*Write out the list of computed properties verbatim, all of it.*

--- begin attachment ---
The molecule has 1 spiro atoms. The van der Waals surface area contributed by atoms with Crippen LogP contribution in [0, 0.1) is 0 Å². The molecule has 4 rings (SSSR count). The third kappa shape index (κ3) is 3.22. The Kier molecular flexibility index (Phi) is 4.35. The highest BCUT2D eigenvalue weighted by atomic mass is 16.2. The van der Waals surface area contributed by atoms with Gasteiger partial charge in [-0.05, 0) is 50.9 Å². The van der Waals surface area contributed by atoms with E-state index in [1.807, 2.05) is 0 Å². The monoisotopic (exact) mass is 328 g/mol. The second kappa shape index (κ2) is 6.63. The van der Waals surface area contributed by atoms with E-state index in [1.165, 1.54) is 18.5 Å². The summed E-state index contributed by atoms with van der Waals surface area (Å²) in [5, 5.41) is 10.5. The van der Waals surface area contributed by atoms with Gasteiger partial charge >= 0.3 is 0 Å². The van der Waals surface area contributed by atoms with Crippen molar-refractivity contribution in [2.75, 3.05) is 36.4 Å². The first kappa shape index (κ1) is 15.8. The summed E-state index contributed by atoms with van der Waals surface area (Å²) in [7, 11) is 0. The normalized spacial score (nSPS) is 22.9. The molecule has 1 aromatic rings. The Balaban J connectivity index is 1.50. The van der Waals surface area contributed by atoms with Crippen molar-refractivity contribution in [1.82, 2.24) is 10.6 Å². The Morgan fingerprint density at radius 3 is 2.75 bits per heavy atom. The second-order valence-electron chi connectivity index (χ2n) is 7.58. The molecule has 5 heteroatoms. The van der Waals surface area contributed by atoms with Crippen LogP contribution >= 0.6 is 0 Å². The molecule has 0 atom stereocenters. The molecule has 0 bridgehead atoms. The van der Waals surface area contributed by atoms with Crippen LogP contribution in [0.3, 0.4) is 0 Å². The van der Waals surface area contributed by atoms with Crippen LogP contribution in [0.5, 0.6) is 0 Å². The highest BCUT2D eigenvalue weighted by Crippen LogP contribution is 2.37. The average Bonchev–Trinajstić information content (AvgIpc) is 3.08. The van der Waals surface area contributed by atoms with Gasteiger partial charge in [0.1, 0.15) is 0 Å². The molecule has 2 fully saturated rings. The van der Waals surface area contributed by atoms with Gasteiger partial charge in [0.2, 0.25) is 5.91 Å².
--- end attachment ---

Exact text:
The molecule has 1 spiro atoms. The van der Waals surface area contributed by atoms with Crippen LogP contribution in [0, 0.1) is 0 Å². The molecule has 4 rings (SSSR count). The third kappa shape index (κ3) is 3.22. The Kier molecular flexibility index (Phi) is 4.35. The highest BCUT2D eigenvalue weighted by atomic mass is 16.2. The van der Waals surface area contributed by atoms with Gasteiger partial charge in [-0.05, 0) is 50.9 Å². The van der Waals surface area contributed by atoms with E-state index in [1.807, 2.05) is 0 Å². The monoisotopic (exact) mass is 328 g/mol. The second kappa shape index (κ2) is 6.63. The van der Waals surface area contributed by atoms with E-state index in [1.165, 1.54) is 18.5 Å². The summed E-state index contributed by atoms with van der Waals surface area (Å²) in [5, 5.41) is 10.5. The van der Waals surface area contributed by atoms with Gasteiger partial charge >= 0.3 is 0 Å². The van der Waals surface area contributed by atoms with Crippen molar-refractivity contribution in [2.75, 3.05) is 36.4 Å². The first kappa shape index (κ1) is 15.8. The summed E-state index contributed by atoms with van der Waals surface area (Å²) in [7, 11) is 0. The normalized spacial score (nSPS) is 22.9. The molecule has 1 aromatic rings. The Balaban J connectivity index is 1.50. The van der Waals surface area contributed by atoms with Crippen molar-refractivity contribution in [1.82, 2.24) is 10.6 Å². The Morgan fingerprint density at radius 3 is 2.75 bits per heavy atom. The second-order valence-electron chi connectivity index (χ2n) is 7.58. The molecule has 5 heteroatoms. The van der Waals surface area contributed by atoms with Crippen LogP contribution >= 0.6 is 0 Å². The molecule has 0 atom stereocenters. The molecule has 0 bridgehead atoms. The van der Waals surface area contributed by atoms with Crippen LogP contribution in [0.3, 0.4) is 0 Å². The van der Waals surface area contributed by atoms with Crippen LogP contribution in [0.5, 0.6) is 0 Å². The highest BCUT2D eigenvalue weighted by Crippen LogP contribution is 2.37. The average Bonchev–Trinajstić information content (AvgIpc) is 3.08. The van der Waals surface area contributed by atoms with Gasteiger partial charge in [0.1, 0.15) is 0 Å². The molecule has 2 fully saturated rings. The van der Waals surface area contributed by atoms with Gasteiger partial charge in [0.2, 0.25) is 5.91 Å².